The Surge

PC, PS4, Xbox One


Lords Of The Fallen may have been heav­ily in­debted to De­mon’s Souls, but it built on From Soft­ware’s for­mula in a num­ber of mem­o­rable ways. The best of th­ese was the in­tro­duc­tion of a mul­ti­plier that saw the po­ten­tial XP you could reap from fallen foes in­crease the longer you re­sisted sav­ing at a check­point. It was such a good idea, in fact, that we can’t help but feel dis­ap­pointed by its ab­sence from The Surge.

That’s not to say the stu­dio’s sci-fi twist on the Souls tem­plate doesn’t have plenty of new ideas, how­ever. Here, XP be­comes scrap metal – col­lected from fallen ene­mies as well as crates and dark cor­ners – which you use to up­grade your rig and build new weapons and equip­ment. Pre­dictably, if you die you’ll leave a pile of your ac­crued junk at the lo­ca­tion of your demise and must re­turn to the spot to col­lect it, with­out dy­ing again in the process. But here there is also a two-and-a-halfminute time limit, af­ter which your mis­placed stock­pile will dis­ap­pear – though it can be ex­tended by a few sec­onds with ev­ery suc­cess­ful kill. It’s a smart me­chanic that can pres­sure you into rash de­ci­sions en route if you’re not care­ful, es­pe­cially given that there are no reg­u­lar check­points in the large sec­tion we play, just a cen­tral op­er­a­tions cen­tre in which to save your progress.

There’s fur­ther risk and re­ward built into the me­chan­ics of the game’s com­bat. Once locked on to an en­emy, you can tar­get their limbs, head or torso. Strik­ing un­pro­tected body parts will in­flict more dam­age, and have a greater chance of stag­ger­ing your op­po­nent. It’s a guar­an­teed way to end a low-lev­e­len­emy en­counter quickly, but you’ll only walk away from the fight with a hand­ful of scrap. If a par­tic­u­lar piece of ar­mour or a weapon that

they own takes your fancy, how­ever, you’ll need to fo­cus on the rel­e­vant, bet­ter­pro­tected part of your op­po­nent. This means pro­long­ing the fight as you try to wear them down to the point that you’re able to sever a limb and col­lect the now-wrecked piece of kit.

Do­ing so un­locks a schematic for a less dented ver­sion of the tech, which you can then build back at the op­er­a­tions cen­tre in ex­change for scrap and some spe­cific rare parts. Ev­ery piece of ar­mour – which will of­fer vary­ing amounts of de­fence against ele­men­tal, slash, thrust and crush at­tacks – and weaponry can also be up­graded through four stages, each one cost­ing ad­di­tional re­sources. Pro­tag­o­nist War­ren builds a per­for­mance-en­hanc­ing affin­ity with each piece of kit the more you use it, as in Nioh.

De­spite the weight of the metal ma­chin­ery adorn­ing War­ren and the game’s ene­mies, com­bat feels pleas­antly snappy. Rather than heavy or light at­tacks, the right shoul­der but­tons are mapped to ver­ti­cal and hor­i­zon­tal swipes. While the ver­ti­cal strike still feels like the heavy op­tion, tak­ing longer to wind up and deal­ing a lit­tle more dam­age in most cases, you’ll still need to pay at­ten­tion to the di­rec­tion of your swings to max­imise their ef­fec­tive­ness – a ver­ti­cal strike to the head is bet­ter than a hor­i­zon­tal one, for ex­am­ple.

War­ren will chain moves to­gether as you tap the two but­tons to form ba­sic com­bos – a punch, fol­lowed by two hits from the elbow be­fore a spin­ning kick, say – and when enough dam­age has been done to a par­tic­u­lar area you’ll be prompted to hold a but­ton to trig­ger a spe­cial at­tack. While th­ese are pri­mar­ily there to al­low you to sever limbs and net some loot, they also func­tion as fin­ish­ing moves, which you can use to your ad­van­tage to speed things along while farm­ing for scrap. You’re in­vin­ci­ble for the du­ra­tion of the move’s an­i­ma­tion, too, which makes it a par­tic­u­larly use­ful op­tion when fac­ing groups of ene­mies, like a Dark Souls back­stab.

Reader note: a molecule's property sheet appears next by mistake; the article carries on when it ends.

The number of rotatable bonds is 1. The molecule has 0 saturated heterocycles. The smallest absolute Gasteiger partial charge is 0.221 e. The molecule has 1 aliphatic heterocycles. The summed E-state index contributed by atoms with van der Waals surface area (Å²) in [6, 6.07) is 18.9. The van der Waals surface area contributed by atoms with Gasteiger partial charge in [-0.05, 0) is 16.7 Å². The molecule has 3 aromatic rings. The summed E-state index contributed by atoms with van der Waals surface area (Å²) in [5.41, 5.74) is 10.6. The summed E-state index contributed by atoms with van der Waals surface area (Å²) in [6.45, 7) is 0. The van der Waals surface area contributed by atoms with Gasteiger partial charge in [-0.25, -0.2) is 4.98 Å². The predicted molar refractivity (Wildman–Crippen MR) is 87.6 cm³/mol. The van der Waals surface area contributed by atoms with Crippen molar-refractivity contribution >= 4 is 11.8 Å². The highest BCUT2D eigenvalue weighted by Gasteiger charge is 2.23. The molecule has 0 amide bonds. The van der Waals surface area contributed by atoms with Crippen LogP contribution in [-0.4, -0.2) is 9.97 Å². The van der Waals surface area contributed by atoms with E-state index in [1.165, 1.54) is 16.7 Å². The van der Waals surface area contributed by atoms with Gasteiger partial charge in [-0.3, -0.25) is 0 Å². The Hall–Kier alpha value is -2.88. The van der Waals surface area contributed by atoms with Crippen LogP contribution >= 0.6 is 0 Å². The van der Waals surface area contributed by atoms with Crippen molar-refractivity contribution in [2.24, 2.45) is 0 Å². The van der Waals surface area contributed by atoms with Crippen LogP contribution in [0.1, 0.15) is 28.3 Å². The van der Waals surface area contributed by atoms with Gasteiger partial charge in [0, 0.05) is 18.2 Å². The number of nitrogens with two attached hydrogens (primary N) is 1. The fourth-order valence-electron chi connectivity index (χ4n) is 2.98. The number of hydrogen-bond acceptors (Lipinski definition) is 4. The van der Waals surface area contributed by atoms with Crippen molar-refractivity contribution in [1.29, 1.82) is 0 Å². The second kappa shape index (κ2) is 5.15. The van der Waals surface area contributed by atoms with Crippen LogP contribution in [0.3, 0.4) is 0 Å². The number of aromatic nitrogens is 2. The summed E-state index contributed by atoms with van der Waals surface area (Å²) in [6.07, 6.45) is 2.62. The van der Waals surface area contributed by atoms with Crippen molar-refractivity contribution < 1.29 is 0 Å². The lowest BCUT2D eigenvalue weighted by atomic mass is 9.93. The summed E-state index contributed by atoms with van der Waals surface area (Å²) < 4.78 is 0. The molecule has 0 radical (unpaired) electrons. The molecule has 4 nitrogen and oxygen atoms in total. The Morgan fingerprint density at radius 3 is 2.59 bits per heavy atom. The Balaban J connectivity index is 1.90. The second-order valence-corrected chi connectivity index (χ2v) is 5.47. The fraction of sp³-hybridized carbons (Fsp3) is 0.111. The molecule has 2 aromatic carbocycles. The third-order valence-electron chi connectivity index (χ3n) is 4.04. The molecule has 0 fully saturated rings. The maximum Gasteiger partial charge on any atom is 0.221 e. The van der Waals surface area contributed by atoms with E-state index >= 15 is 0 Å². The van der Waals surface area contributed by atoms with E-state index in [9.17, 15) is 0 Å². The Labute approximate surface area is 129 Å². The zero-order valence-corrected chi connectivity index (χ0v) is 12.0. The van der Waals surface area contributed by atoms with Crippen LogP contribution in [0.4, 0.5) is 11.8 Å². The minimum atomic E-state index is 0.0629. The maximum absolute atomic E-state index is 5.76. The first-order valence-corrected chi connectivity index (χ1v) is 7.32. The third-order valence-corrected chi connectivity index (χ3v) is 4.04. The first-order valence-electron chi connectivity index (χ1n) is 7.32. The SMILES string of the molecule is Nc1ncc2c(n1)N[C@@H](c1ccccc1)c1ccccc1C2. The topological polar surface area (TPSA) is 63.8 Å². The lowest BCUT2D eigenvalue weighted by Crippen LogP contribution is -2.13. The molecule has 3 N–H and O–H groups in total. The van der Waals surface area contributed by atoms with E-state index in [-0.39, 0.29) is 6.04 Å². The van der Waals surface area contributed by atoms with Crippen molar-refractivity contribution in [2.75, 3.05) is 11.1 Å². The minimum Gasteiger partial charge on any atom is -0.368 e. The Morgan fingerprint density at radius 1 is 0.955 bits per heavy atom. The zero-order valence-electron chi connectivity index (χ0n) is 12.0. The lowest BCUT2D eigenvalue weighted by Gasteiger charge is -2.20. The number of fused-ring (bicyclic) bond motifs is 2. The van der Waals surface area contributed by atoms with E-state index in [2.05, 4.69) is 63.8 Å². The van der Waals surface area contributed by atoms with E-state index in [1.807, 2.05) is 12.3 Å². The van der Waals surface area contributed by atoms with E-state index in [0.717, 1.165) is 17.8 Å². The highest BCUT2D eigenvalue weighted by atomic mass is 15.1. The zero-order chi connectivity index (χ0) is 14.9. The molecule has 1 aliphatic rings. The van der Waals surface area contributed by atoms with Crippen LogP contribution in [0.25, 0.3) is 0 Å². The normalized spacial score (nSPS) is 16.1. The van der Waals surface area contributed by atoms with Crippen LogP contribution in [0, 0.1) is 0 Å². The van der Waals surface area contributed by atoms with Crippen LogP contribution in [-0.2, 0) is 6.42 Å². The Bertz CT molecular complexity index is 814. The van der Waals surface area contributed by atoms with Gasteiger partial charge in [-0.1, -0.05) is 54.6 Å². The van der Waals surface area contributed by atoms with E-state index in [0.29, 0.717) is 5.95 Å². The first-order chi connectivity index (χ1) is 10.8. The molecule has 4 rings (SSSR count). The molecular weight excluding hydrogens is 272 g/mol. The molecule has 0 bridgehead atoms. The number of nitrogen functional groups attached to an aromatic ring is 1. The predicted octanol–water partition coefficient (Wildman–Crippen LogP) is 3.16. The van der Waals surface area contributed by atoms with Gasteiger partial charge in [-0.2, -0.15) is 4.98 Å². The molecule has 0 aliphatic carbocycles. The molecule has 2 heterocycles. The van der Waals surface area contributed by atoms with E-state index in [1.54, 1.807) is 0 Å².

The Aban­doned Pro­duc­tion area we ex­plore is mostly pop­u­lated by for­mer em­ploy­ees of scrap­ping com­pany CREO, who now lum­ber about like ro­botic zom­bies in their ex­o­suits. How­ever, there are also a num­ber of drones float­ing about, which de­ploy a va­ri­ety of at­tacks – ranged laser beams, for in­stance, and a close-range EMP blast, which in­stantly drains your stamina bar, leav­ing you vul­ner­a­ble – and two larger ma­chines. The first of th­ese is some kind of huge yel­low dig­ging unit, which promptly sits on us, fa­tally. We elect not to re­turn. The se­cond is a fast-mov­ing, bipedal se­cu­rity droid which has fea­tured in trail­ers for the game. Its long reach and abil­ity to leap about the arena makes it a for­mi­da­ble com­bat­ant, and the fight serves as a clear demon­stra­tion of Deck13’s be­lief that the term ‘ro­botic com­bat’ needn’t mean clunky.

Pro­tag­o­nist War­ren builds a per­for­mance-en­hanc­ing affin­ity with each piece of kit

Melee kills some­times play out in slow mo­tion, show­ing off all of the grisly de­tail

ABOVE You make con­tact with a CREO ex­ec­u­tive early on, who of­fers to help you. We’d rather go it alone than en­dure any more of the game’s voice act­ing

LEFT This se­cu­rity-ro­bot boss at­tacks with plasma cut­ters, stamp­ing and kick­ing feet, and a bar­rage of rock­ets. Tak­ing cover un­der­neath it when the pro­jec­tiles hit puts it out of com­mis­sion briefly.

BE­LOW We’ve yet to find any guns, but have come across var­i­ous saws, cut­ters and pipes. Com­bat is bru­tal

The aban­doned sec­tion of Creo’s fac­tory we ex­plore is an im­pos­ing, but rather colour­ful con­struc­tion

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